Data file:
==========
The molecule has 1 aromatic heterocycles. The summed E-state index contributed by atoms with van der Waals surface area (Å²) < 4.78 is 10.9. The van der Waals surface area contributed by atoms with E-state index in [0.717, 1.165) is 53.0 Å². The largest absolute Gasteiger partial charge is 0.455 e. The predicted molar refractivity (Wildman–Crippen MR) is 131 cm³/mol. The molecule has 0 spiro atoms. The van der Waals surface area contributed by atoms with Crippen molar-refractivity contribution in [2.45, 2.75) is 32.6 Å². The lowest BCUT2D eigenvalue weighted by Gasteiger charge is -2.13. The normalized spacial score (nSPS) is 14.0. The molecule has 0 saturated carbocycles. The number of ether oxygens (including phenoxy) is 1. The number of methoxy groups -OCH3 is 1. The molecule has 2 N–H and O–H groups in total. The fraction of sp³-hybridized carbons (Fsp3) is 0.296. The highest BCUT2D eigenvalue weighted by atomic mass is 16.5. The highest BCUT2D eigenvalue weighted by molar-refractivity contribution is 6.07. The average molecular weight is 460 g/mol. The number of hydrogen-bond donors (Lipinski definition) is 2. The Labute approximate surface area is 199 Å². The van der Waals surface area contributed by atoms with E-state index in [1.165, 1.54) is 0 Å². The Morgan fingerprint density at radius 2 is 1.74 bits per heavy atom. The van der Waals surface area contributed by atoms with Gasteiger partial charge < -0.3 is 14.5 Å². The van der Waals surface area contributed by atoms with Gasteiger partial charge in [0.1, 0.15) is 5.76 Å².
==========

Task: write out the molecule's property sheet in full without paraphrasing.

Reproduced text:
The molecule has 1 aromatic heterocycles. The summed E-state index contributed by atoms with van der Waals surface area (Å²) < 4.78 is 10.9. The van der Waals surface area contributed by atoms with E-state index in [0.717, 1.165) is 53.0 Å². The largest absolute Gasteiger partial charge is 0.455 e. The predicted molar refractivity (Wildman–Crippen MR) is 131 cm³/mol. The molecule has 0 spiro atoms. The van der Waals surface area contributed by atoms with Crippen molar-refractivity contribution in [2.45, 2.75) is 32.6 Å². The lowest BCUT2D eigenvalue weighted by Gasteiger charge is -2.13. The normalized spacial score (nSPS) is 14.0. The molecule has 0 saturated carbocycles. The number of ether oxygens (including phenoxy) is 1. The number of methoxy groups -OCH3 is 1. The molecule has 2 N–H and O–H groups in total. The fraction of sp³-hybridized carbons (Fsp3) is 0.296. The highest BCUT2D eigenvalue weighted by atomic mass is 16.5. The highest BCUT2D eigenvalue weighted by molar-refractivity contribution is 6.07. The average molecular weight is 460 g/mol. The number of hydrogen-bond donors (Lipinski definition) is 2. The Labute approximate surface area is 199 Å². The van der Waals surface area contributed by atoms with E-state index in [1.165, 1.54) is 0 Å². The Morgan fingerprint density at radius 2 is 1.74 bits per heavy atom. The van der Waals surface area contributed by atoms with Gasteiger partial charge < -0.3 is 14.5 Å². The van der Waals surface area contributed by atoms with Gasteiger partial charge in [0.1, 0.15) is 5.76 Å².